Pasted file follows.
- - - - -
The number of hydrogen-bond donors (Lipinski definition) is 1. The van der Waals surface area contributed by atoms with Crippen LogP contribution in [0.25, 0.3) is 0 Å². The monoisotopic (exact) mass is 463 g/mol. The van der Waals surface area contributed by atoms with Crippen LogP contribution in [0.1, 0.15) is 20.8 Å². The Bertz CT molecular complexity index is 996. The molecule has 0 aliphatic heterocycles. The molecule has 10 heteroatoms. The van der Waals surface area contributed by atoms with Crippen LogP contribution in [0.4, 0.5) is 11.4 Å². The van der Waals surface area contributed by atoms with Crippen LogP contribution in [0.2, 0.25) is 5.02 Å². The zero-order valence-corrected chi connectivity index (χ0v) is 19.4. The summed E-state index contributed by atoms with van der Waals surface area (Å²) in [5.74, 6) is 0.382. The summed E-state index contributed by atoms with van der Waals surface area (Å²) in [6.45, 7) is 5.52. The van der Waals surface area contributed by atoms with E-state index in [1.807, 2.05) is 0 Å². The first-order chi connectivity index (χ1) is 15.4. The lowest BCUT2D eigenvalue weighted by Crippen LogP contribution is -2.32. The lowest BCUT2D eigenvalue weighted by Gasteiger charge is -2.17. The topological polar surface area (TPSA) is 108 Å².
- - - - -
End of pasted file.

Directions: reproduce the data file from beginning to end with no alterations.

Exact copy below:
The number of hydrogen-bond donors (Lipinski definition) is 1. The van der Waals surface area contributed by atoms with Crippen LogP contribution in [0.25, 0.3) is 0 Å². The monoisotopic (exact) mass is 463 g/mol. The van der Waals surface area contributed by atoms with Crippen LogP contribution in [0.1, 0.15) is 20.8 Å². The Bertz CT molecular complexity index is 996. The molecule has 0 aliphatic heterocycles. The molecule has 10 heteroatoms. The van der Waals surface area contributed by atoms with Crippen LogP contribution in [0.4, 0.5) is 11.4 Å². The van der Waals surface area contributed by atoms with Crippen LogP contribution in [0.2, 0.25) is 5.02 Å². The zero-order valence-corrected chi connectivity index (χ0v) is 19.4. The summed E-state index contributed by atoms with van der Waals surface area (Å²) in [5.74, 6) is 0.382. The summed E-state index contributed by atoms with van der Waals surface area (Å²) in [6.45, 7) is 5.52. The van der Waals surface area contributed by atoms with E-state index in [1.807, 2.05) is 0 Å². The first-order chi connectivity index (χ1) is 15.4. The lowest BCUT2D eigenvalue weighted by Crippen LogP contribution is -2.32. The lowest BCUT2D eigenvalue weighted by Gasteiger charge is -2.17. The topological polar surface area (TPSA) is 108 Å².